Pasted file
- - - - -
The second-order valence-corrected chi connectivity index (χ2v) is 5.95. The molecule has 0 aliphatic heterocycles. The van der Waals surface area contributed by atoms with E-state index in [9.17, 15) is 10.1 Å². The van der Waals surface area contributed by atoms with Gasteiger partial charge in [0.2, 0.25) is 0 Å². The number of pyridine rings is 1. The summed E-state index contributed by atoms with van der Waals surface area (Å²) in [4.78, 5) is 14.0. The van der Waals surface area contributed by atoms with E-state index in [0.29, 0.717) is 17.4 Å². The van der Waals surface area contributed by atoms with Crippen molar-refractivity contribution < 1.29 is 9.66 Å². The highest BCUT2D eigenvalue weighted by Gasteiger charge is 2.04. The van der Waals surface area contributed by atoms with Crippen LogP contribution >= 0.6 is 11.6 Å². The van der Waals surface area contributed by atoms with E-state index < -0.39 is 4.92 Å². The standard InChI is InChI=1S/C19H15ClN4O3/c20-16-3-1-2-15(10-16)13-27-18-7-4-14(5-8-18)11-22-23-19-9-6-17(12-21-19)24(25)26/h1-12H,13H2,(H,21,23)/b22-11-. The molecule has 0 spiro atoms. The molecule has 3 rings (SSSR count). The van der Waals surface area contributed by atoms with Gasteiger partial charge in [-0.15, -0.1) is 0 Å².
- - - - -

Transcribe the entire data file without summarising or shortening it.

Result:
The second-order valence-corrected chi connectivity index (χ2v) is 5.95. The molecule has 0 aliphatic heterocycles. The van der Waals surface area contributed by atoms with E-state index in [9.17, 15) is 10.1 Å². The van der Waals surface area contributed by atoms with Gasteiger partial charge in [0.2, 0.25) is 0 Å². The number of pyridine rings is 1. The summed E-state index contributed by atoms with van der Waals surface area (Å²) in [4.78, 5) is 14.0. The van der Waals surface area contributed by atoms with E-state index in [0.29, 0.717) is 17.4 Å². The van der Waals surface area contributed by atoms with Crippen molar-refractivity contribution < 1.29 is 9.66 Å². The highest BCUT2D eigenvalue weighted by Gasteiger charge is 2.04. The van der Waals surface area contributed by atoms with Crippen LogP contribution >= 0.6 is 11.6 Å². The van der Waals surface area contributed by atoms with E-state index < -0.39 is 4.92 Å². The standard InChI is InChI=1S/C19H15ClN4O3/c20-16-3-1-2-15(10-16)13-27-18-7-4-14(5-8-18)11-22-23-19-9-6-17(12-21-19)24(25)26/h1-12H,13H2,(H,21,23)/b22-11-. The molecule has 0 spiro atoms. The molecule has 3 rings (SSSR count). The van der Waals surface area contributed by atoms with Gasteiger partial charge in [-0.15, -0.1) is 0 Å².